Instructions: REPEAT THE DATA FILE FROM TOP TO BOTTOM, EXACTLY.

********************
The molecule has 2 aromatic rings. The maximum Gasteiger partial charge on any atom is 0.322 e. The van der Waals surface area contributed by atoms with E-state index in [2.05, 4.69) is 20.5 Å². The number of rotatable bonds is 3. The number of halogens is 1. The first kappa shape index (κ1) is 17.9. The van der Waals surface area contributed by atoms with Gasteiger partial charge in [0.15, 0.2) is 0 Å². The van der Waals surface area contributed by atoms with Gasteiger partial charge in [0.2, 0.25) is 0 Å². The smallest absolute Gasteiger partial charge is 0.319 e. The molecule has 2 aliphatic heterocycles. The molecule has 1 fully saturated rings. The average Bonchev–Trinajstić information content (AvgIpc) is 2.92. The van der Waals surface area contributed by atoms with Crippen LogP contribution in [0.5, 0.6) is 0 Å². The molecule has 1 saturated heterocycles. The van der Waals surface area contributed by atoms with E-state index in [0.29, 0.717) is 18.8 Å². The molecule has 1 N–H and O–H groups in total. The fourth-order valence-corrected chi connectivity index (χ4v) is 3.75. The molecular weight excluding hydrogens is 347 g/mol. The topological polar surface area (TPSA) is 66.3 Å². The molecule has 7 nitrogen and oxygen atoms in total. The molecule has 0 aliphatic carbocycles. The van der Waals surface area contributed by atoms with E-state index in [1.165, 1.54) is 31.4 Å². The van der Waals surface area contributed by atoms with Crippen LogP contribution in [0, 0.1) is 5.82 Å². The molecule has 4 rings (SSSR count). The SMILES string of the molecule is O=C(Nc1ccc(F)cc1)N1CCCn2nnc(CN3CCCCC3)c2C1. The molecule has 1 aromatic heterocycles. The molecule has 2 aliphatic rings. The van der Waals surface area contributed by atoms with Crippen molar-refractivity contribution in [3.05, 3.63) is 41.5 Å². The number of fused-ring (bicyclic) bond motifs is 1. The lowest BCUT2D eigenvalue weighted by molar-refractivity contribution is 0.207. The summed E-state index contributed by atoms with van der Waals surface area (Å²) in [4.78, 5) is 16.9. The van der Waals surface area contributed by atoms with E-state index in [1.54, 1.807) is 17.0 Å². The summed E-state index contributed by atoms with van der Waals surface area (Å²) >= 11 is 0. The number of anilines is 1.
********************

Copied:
The molecule has 2 aromatic rings. The maximum Gasteiger partial charge on any atom is 0.322 e. The van der Waals surface area contributed by atoms with E-state index in [2.05, 4.69) is 20.5 Å². The number of rotatable bonds is 3. The number of halogens is 1. The first kappa shape index (κ1) is 17.9. The van der Waals surface area contributed by atoms with Gasteiger partial charge in [0.15, 0.2) is 0 Å². The van der Waals surface area contributed by atoms with Gasteiger partial charge in [0.2, 0.25) is 0 Å². The smallest absolute Gasteiger partial charge is 0.319 e. The molecule has 2 aliphatic heterocycles. The molecule has 1 fully saturated rings. The average Bonchev–Trinajstić information content (AvgIpc) is 2.92. The van der Waals surface area contributed by atoms with Crippen LogP contribution in [0.5, 0.6) is 0 Å². The molecule has 1 saturated heterocycles. The van der Waals surface area contributed by atoms with E-state index in [0.29, 0.717) is 18.8 Å². The molecule has 1 N–H and O–H groups in total. The fourth-order valence-corrected chi connectivity index (χ4v) is 3.75. The molecular weight excluding hydrogens is 347 g/mol. The topological polar surface area (TPSA) is 66.3 Å². The molecule has 7 nitrogen and oxygen atoms in total. The molecule has 0 aliphatic carbocycles. The van der Waals surface area contributed by atoms with E-state index in [1.165, 1.54) is 31.4 Å². The van der Waals surface area contributed by atoms with Crippen LogP contribution in [0, 0.1) is 5.82 Å². The molecule has 4 rings (SSSR count). The SMILES string of the molecule is O=C(Nc1ccc(F)cc1)N1CCCn2nnc(CN3CCCCC3)c2C1. The molecule has 1 aromatic heterocycles. The molecule has 2 aliphatic rings. The van der Waals surface area contributed by atoms with Crippen molar-refractivity contribution in [3.05, 3.63) is 41.5 Å². The number of fused-ring (bicyclic) bond motifs is 1. The lowest BCUT2D eigenvalue weighted by molar-refractivity contribution is 0.207. The summed E-state index contributed by atoms with van der Waals surface area (Å²) in [4.78, 5) is 16.9. The van der Waals surface area contributed by atoms with E-state index in [1.54, 1.807) is 17.0 Å². The summed E-state index contributed by atoms with van der Waals surface area (Å²) >= 11 is 0. The number of anilines is 1.